During the early years of life, over a million new neural connections are formed every second.
Reading aloud during those years is a wonderful activity to stimulate the brain’s language center and the development of imagination and social skills.
Words widen our world
When babies reach their first birthday they will have heard all the sounds needed to speak their language. However, the more stories you read to them, the more words they will learn, the better they will talk, and make sense of the world around them. As a philosopher famously wrote, “The limits of my language mean the limits of my world.”
The 30 million word gap
In one landmark study, researchers looked at children’s exposure to language at home. On average children from families with little attention to language were exposed to about 600 words per hour. Kids from families who paid a lot of attention and spoke to their children a lot got to about 2,000 words per hour. By the age of 3, the gap becomes 30 million words. This gap is so large, that even the best schools can’t fully make up for it, especially because the brain’s architecture is built in for the most part in the first 3 years.
It’s great for the brain and the social skills
Hearing words, especially hearing them from a parent while seeing images at the same time (for example in picture books), helps to build a rich network of words in #baby ’s brain. If you read to #baby during the little one’s early years, #baby will be more likely to learn, read, and speak when the right time comes. When you read, #baby hears you using many different emotions and expressive sounds, which fosters social and emotional development.
It promotes book lovers
Reading will woo your baby to look, point, touch, and answer questions. All these promote social development and thinking skills. #baby ‘s language skills improve by imitating sounds, recognizing pictures, and learning words. Making time to read to #baby shows that reading is a skill worth learning. The little one will begin to associate books with happiness.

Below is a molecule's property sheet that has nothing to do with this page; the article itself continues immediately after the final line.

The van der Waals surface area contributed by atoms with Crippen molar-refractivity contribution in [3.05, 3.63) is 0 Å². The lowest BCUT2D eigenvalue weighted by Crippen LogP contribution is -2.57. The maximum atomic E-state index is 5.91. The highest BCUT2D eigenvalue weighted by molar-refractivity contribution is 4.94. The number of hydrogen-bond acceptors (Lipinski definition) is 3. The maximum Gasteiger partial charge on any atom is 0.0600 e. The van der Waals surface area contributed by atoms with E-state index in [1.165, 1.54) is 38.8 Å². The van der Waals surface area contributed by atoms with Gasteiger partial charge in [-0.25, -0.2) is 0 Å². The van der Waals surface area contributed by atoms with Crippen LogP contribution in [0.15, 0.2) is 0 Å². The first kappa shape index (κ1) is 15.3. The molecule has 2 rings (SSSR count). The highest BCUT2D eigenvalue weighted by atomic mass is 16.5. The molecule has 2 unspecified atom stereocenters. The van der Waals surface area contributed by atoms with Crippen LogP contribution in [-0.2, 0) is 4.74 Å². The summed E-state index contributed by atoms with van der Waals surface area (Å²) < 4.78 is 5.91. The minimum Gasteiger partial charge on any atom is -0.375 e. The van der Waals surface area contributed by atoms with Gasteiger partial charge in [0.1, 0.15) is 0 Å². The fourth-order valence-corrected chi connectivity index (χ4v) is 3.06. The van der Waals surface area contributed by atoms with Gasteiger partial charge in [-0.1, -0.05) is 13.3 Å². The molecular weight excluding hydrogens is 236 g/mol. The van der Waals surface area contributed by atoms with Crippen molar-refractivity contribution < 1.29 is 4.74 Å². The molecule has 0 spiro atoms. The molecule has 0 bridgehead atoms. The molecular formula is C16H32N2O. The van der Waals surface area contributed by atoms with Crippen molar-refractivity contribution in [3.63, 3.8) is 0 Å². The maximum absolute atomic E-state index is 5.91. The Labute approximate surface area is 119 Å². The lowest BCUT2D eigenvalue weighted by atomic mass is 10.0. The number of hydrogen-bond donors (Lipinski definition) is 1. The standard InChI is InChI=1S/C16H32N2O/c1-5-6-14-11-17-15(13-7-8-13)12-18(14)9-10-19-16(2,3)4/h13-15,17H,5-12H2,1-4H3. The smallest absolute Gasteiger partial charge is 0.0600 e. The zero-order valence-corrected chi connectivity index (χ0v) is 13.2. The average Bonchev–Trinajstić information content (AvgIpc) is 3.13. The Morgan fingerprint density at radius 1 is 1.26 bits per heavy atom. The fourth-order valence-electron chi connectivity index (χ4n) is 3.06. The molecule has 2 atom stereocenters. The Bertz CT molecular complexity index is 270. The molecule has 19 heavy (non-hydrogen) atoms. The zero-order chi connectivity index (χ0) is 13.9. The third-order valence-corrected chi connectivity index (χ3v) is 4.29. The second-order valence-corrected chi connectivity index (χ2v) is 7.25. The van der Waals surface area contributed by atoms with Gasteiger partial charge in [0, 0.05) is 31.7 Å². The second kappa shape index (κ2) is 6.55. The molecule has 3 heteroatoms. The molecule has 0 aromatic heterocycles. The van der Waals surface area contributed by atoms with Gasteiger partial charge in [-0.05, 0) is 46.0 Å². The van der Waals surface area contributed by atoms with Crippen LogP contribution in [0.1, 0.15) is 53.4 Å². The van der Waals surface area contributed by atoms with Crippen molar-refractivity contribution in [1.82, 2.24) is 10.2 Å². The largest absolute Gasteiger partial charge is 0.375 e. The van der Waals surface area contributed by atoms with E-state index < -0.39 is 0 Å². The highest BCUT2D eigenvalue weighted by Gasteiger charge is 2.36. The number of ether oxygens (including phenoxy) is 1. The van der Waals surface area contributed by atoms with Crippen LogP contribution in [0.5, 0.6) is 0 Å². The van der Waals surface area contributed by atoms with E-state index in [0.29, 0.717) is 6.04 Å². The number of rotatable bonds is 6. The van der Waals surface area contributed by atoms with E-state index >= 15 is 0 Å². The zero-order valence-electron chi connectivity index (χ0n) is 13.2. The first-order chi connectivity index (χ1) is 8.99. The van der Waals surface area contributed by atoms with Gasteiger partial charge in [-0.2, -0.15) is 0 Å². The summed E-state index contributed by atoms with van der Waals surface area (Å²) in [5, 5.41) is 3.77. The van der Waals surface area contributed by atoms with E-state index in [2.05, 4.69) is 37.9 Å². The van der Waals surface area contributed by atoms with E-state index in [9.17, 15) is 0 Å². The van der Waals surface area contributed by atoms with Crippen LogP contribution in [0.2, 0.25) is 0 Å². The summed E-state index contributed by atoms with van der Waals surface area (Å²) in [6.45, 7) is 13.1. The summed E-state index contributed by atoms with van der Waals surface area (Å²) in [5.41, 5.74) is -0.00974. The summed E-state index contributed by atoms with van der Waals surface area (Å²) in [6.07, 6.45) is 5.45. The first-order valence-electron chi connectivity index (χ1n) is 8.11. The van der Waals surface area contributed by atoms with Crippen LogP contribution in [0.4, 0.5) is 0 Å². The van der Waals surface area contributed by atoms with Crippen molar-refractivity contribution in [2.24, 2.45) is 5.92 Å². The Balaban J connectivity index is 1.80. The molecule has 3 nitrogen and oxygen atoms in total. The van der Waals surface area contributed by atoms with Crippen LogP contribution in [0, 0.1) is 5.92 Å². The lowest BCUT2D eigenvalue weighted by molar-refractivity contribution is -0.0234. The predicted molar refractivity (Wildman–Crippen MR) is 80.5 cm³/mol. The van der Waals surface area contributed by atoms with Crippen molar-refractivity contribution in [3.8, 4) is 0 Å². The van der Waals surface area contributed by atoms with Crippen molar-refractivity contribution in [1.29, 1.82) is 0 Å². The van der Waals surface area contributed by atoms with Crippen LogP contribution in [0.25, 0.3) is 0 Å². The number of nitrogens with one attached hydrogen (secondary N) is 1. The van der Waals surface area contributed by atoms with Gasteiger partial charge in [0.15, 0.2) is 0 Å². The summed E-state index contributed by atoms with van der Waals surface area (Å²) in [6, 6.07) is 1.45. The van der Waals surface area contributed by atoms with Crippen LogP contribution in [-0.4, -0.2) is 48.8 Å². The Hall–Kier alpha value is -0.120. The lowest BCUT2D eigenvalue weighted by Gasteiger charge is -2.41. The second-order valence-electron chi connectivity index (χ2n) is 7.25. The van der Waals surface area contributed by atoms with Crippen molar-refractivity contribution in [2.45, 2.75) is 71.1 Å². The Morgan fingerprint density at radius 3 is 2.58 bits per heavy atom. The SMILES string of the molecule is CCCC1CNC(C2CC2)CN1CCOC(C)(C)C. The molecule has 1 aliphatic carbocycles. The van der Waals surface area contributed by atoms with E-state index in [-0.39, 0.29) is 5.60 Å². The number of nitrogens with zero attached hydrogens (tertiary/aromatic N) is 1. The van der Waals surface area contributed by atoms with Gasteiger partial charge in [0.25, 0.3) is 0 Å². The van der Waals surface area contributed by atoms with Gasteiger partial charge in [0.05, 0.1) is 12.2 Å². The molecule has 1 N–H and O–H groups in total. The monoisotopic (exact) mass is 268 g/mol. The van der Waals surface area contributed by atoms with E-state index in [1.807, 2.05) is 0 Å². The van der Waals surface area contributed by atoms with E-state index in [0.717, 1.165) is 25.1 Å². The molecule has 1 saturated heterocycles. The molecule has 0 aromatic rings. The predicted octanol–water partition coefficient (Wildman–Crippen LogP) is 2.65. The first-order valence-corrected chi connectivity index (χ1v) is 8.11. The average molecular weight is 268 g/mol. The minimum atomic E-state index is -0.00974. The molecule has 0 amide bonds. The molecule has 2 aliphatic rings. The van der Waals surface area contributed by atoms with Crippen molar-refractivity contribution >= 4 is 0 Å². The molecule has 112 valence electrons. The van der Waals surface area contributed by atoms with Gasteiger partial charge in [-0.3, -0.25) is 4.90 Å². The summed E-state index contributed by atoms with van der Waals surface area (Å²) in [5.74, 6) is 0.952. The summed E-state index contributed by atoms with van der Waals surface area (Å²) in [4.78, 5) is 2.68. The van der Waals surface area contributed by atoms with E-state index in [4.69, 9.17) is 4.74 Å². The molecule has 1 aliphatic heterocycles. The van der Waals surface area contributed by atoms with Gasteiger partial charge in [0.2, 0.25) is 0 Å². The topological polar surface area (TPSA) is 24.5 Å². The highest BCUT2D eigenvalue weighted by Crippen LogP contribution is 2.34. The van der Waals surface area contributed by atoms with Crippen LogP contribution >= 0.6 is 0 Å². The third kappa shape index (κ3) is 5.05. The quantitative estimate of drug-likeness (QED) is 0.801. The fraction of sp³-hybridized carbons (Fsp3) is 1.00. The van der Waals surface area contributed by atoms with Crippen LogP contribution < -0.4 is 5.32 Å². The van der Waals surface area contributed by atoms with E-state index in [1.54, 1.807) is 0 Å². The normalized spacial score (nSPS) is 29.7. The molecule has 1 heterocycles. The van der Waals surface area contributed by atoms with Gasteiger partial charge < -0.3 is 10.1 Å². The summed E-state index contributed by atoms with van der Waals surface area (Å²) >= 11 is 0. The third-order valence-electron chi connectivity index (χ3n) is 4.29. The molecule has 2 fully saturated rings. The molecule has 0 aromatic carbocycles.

What to read?
Books for babies should have simple, repetitive text and clear pictures. During the first few months of life, your child just likes to hear your voice, so you can read almost anything, especially books with a sing-song or rhyming text. As your baby gets more interested in looking at things, choose books with simple pictures against solid backgrounds.
Tips on how to read to #baby
The following tips can help you when you’re reading to your little one:
- Cuddle while you read to help #baby feel safe, warm, and connected to you
- Try to read with expression — pitch your voice higher or lower where it’s appropriate, or use different voices for different characters
- No need to follow the text exactly — stop once in a while and ask questions like “Where’s the kitty?”, or make comments like “what a cute black kitty.”
- #baby might not be able to respond yet, but this lays the groundwork for doing so later on.
- You may sing nursery rhymes, make funny animal sounds, or bounce #baby on your knee — anything that shows that reading is fun.
- Babies love and learn from repetition, so feel free to read the same books over and over.
- Center on the Developing Child - Harvard University (https://developingchild.harvard.edu/resources/inbrief-science-of-ecd/)
- American Federation of Teachers - A Union of Professionals (http://www.aft.org/sites/default/files/periodicals/TheEarlyCatastrophe.pdf)
- Word Gab, Wikipedia (https://en.wikipedia.org/wiki/Word_gap)
- Reading, Kids Health (http://kidshealth.org/en/parents/readi)